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in Journal of the American Veterinary Medical Association
in Journal of the American Veterinary Medical Association
in Journal of the American Veterinary Medical Association

Summary

Questionnaires regarding the use of prostaglandin F and its analogues (hereafter referred to as pg) were sent to 332 Alabama beef cattle owners and to 279 Alabama dairy cattle owners after attempting to contact them by telephone to request their participation in the survey. Questionnaires concerning the use of pg in their clients’ herds were likewise sent to 147 food animal and mixed animal practitioners in Alabama after attempting telephone contact. Response among beef cattle owners, dairy cattle owners, and veterinarians to whom questionnaires were mailed was 64.5, 61.6, and 75.5%, respectively.

Only 7.4% (13 of 175) of respondent beef cattle owners reported use of pg in their herds, and this use was predominantly for artificial insemination and embryo transfer. In contrast, 66.5% (109 of 164) of respondent dairy cattle owners reported use of pg, generally with satisfactory results, for some of the following conditions: unobserved estrus (n = 77), uterine infections (n = 74), retained placenta (n = 65), cystic ovaries (n = 56), estrus synchronization (n = 45), and induction of parturition (n = 13).

Although 94.9% of respondent veterinarians treated cattle with pg, those attending beef herds thought that more important strategies were available for improvement of beef cattle productivity than increased use of pg. Among these strategies were shorter calving seasons, improved nutrition, better record keeping, more frequent herd health visits, improved animal identification, and increased use of bull breeding soundness examinations. Likewise, dairy practitioners thought that improved estrus detection, more frequent herd health visits, improved nutrition, better artificial insemination technique, and improved record keeping were more important for improved production than was increased use of pg.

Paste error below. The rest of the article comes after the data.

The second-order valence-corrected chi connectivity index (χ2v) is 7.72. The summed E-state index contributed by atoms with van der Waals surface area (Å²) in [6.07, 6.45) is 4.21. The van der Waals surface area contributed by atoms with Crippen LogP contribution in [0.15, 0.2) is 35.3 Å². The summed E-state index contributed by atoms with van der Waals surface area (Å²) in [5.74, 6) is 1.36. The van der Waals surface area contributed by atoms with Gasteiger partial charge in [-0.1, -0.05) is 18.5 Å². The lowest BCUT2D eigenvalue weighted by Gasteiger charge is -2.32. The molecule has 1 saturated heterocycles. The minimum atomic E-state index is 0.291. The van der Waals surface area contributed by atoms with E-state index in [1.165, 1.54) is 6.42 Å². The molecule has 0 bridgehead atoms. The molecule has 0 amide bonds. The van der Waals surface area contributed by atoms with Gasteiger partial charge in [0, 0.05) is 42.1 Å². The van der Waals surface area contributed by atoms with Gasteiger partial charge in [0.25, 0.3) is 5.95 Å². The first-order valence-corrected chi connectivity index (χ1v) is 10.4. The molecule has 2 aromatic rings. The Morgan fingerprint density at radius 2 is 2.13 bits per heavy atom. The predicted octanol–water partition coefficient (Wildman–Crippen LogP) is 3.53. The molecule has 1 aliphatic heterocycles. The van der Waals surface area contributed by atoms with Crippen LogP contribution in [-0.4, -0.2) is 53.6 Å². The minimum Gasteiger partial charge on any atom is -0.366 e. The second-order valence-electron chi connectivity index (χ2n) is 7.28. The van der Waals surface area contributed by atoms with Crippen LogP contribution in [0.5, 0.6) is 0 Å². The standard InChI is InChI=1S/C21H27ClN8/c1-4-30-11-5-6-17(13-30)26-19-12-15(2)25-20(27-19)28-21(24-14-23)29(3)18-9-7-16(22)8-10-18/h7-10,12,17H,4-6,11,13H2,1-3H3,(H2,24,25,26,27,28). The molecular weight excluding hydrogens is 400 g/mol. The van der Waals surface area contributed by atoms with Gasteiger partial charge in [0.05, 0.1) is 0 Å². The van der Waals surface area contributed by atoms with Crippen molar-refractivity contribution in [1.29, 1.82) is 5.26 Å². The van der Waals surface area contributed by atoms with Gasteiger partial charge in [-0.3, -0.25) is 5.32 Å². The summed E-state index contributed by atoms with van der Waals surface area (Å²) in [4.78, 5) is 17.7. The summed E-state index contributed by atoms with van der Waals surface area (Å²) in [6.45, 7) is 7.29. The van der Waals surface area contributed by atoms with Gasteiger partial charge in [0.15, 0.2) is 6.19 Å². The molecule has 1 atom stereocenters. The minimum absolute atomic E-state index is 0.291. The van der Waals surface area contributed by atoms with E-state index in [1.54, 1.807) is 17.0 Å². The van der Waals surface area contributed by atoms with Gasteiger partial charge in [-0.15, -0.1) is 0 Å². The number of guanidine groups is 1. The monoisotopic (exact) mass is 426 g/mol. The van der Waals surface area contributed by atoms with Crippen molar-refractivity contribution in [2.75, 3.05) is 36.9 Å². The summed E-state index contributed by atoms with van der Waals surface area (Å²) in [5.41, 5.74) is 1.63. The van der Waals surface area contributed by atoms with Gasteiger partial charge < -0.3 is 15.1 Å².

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in Journal of the American Veterinary Medical Association

Summary

Use of prostaglandin F products (pg) in dairy cows was studied by use of computerized reproductive herd health data compiled from 29 dairy herds in Minnesota and Wisconsin during 1983 through 1988. Treatment with pg was recorded in 1,856 of 7,139 (26.0%) complete lactations. More than 1 treatment with pg was administered in 534 of the 1,856 (28.8%) lactations in which pg were used. The proportion of lactations in which treatment was used varied among herds and years, and was associated with the proportion of cows in which natural breeding was attempted and, to a lesser extent, with estrus detection index and conception rates; these associations were potentially modified by time between veterinary herd health visits. Calving-to-treatment intervals (mean ± sd) were 100.4 ± 55.1 days for first treatments only, and 116.2 ± 66.1 days for all treatments. These values varied considerably among herds and years and among reasons for treatment. Much of the variation in proportions of lactations in which treatment was used and in the time of treatment within lactations could not be accounted for with the variables included in this study, and was probably related to individual considerations for each cow.

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in Journal of the American Veterinary Medical Association

Summary